What’s In a Name? Naming Your Characters
The answer to that is…it depends. Sometimes I come across a name and I love it so much, I base a character around it. Caden, for example. Do I know anyone named Caden? Nope. But to me, the name Caden imparts a large, dark and dangerously handsome man but one who has a soft side.
Add Kane as the last name for alliteration (okay, not technically since it starts with a different letter) and you have…instant superhero! It reminded me so much of Clark Kent that I just had to make Caden Kane into a superhero.
Throw in Lana Lewis, this time with true alliteration, and BANG! Sci-fi superhero book. This, by the way, was exactly how my book SHI Guy came to be.
For the most part, though, there are a few hard and fast rules that I stick to.
There are stereotypical names out there for every genre. Why does everyone name their contractor hero Joe? Not that there’s anything wrong with the name Joe. I’m sure there are very nice men out there who go by Joe. But it’s commonly overused in the Romance industry. Try searching the internet for baby names and find something that speaks to you.
But not too different
As nice as it is to use uncommon or exotic names, I’m always cautious of giving my characters a name that is difficult to pronounce. Nothing pulls me out of a story more quickly than when I have to stop and wonder how to say a character’s name. Too me, a name like Eion (apparently the Irish version of John), throws me off. Now, if you’re Irish, or well-versed in Irish names, you probably know exactly how to pronounce Eion. The majority of my readers are not Irish and will probably never know how to say Eion.
If any of you know how to pronounce Eion, please do tell me. I still don’t know how to say this one!
If you feel you need to name your character by a potentially difficult name, please at least tell me how it’s pronounced.
The one exception that I make to this rule is if I’m reading or writing a sci-fi book about a race of human-like aliens. Then go for the most unpronounceable name you can make up. If you name your six foot, seven inch alien warrior ZERBTTZX and tell me it’s pronounced Bob, I’ll probably believe you. But see rule number one…Bob falls into that.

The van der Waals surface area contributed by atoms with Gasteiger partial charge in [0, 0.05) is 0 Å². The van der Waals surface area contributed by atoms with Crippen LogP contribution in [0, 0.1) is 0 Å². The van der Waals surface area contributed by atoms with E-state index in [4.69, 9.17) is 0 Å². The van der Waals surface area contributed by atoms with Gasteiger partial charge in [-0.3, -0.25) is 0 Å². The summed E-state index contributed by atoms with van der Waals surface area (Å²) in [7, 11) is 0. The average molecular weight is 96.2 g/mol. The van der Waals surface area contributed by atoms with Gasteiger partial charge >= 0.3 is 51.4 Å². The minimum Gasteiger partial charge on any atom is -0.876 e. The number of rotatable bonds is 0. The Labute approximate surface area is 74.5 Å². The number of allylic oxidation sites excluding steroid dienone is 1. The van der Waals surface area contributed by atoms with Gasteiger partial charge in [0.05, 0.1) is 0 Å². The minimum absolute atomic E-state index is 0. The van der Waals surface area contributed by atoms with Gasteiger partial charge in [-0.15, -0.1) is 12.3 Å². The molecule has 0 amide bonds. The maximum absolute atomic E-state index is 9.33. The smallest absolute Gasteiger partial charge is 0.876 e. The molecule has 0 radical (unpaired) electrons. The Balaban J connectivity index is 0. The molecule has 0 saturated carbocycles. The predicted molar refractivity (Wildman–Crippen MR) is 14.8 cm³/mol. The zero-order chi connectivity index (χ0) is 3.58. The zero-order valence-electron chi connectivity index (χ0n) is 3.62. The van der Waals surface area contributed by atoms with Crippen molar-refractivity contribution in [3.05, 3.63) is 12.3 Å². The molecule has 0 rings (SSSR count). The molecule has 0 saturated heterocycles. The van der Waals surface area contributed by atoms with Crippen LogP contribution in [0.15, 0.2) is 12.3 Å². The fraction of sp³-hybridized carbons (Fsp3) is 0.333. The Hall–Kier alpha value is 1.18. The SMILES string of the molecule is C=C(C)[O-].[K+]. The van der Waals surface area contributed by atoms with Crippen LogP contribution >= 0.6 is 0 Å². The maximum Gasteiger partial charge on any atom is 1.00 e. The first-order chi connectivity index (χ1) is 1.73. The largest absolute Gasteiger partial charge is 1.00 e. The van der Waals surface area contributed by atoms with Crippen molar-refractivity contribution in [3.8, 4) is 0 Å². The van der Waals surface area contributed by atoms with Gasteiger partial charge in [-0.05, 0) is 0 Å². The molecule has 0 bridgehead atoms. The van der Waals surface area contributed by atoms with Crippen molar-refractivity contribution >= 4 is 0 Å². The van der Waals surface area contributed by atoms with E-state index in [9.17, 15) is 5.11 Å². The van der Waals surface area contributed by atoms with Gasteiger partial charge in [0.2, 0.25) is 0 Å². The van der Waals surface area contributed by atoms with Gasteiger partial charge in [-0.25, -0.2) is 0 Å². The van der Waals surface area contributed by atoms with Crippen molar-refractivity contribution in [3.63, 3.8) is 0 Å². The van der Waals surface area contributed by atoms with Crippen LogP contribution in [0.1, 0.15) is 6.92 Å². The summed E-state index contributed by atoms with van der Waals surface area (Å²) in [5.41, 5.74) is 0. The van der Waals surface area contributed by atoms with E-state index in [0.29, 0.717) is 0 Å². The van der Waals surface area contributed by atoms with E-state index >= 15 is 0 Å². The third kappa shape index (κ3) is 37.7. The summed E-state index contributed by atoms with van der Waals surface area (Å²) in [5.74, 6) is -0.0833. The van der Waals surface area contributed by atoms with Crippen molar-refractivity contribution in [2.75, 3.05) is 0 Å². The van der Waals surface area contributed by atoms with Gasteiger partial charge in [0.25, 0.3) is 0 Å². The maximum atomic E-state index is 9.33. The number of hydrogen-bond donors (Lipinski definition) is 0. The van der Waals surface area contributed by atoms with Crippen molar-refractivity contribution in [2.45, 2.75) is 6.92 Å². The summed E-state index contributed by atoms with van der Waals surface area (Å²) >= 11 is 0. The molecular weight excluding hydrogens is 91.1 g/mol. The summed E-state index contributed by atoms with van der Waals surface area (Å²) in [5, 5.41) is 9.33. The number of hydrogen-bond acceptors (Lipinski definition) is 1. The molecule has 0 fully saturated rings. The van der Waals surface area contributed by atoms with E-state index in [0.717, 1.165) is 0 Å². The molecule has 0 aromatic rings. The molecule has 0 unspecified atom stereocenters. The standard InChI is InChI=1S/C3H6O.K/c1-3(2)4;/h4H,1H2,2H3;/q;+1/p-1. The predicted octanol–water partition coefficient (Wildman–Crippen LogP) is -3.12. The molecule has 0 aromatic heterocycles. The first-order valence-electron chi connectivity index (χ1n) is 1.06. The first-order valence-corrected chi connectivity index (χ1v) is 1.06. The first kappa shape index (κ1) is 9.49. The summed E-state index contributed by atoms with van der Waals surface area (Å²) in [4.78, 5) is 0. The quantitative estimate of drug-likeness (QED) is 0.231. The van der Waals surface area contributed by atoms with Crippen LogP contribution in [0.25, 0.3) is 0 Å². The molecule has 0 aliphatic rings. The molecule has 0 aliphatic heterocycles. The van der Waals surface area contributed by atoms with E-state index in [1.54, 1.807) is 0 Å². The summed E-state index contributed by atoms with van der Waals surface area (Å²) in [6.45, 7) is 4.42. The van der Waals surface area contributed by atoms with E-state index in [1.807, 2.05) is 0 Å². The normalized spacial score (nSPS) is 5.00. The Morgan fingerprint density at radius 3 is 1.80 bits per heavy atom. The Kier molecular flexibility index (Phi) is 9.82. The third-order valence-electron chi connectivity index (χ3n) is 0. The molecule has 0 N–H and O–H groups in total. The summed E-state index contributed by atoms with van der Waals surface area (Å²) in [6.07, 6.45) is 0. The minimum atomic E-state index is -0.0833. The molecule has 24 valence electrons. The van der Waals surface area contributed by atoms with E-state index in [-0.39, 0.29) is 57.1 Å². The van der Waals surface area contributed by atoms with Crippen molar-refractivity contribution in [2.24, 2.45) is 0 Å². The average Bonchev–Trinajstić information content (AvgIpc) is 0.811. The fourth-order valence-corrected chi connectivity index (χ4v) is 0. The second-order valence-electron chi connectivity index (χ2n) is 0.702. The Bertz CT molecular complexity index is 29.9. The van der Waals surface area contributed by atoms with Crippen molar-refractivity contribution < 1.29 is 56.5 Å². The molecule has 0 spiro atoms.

Consider the time period of your book
Please don’t name your 17th century duchess Tiffany. Or Brittney. Nuff said.
By the same token, please don’t name your contemporary heroine Gertrude. I know there are many lovely thirty-somethings that are running around with this name but honestly, if I see Gertrude, Bessy, Bertha or Nellie as a character in a contemporary romance, I’ll probably laugh. Every time I see it.
Be careful with the gender neutral names
I know there is a trend out there to give babies gender neutral names. Just as I know there are plenty of now stereotypical girls’ names that started off as boys names. In fact, I know several men by the names of Kelly, Lindsay, Shannon and Ashley. Just as I know women called Shawn, Riley and Bailey.
I’m enlightened, I swear. Name your child anything you want. Within reason, of course. Please don’t saddle your kid with the name Airplane Inspector. In fact, the heroine of one of my favorite series is name Riley.
Seriously though, I don’t want to spend the whole book trying to remember who the male is and who the female is.
Consider your characters
Even though my hero of SHI Guy, Caden, was based around a name, there have been plenty of times when I’ve agonized over what to name a character. In fact, I’m working on an outline for a new book and I can’t decide on a name for the villain, so I’ve pretty much substituted the words “that guy” for the villain.
For me, what happens most of the time is that I create a character. I study their flaws, their strengths and get to know them really well. And then I match the name to the character. If a hero is particularly aggressive, I will look for a very masculine, very assertive name.
J.R. Ward does a fabulous job of naming her heroes in her Black Dagger Brotherhood series. The big, strong, alpha, very aggressive males have names like Wrath. Actually, I could go on and on about J.R. Ward and everything else she does well, but I’ll stop the fangirl babble there because you probably don’t care.
Much like naming children, careful thought needs to be put into what you name your characters. Maybe even more thought, since people can change their names and your characters can’t.
These rules are ones that I stick to and for me, they hard and fast. So my question to authors is: how do you go about naming your characters?
To readers: do you have a pet peeve with character names? If so, what are they?
My daughter has decided that she wants to go by the name of Super Fun and I told her that she was stuck for life with the name we gave her. So please don’t tell my children they can eventually change their names.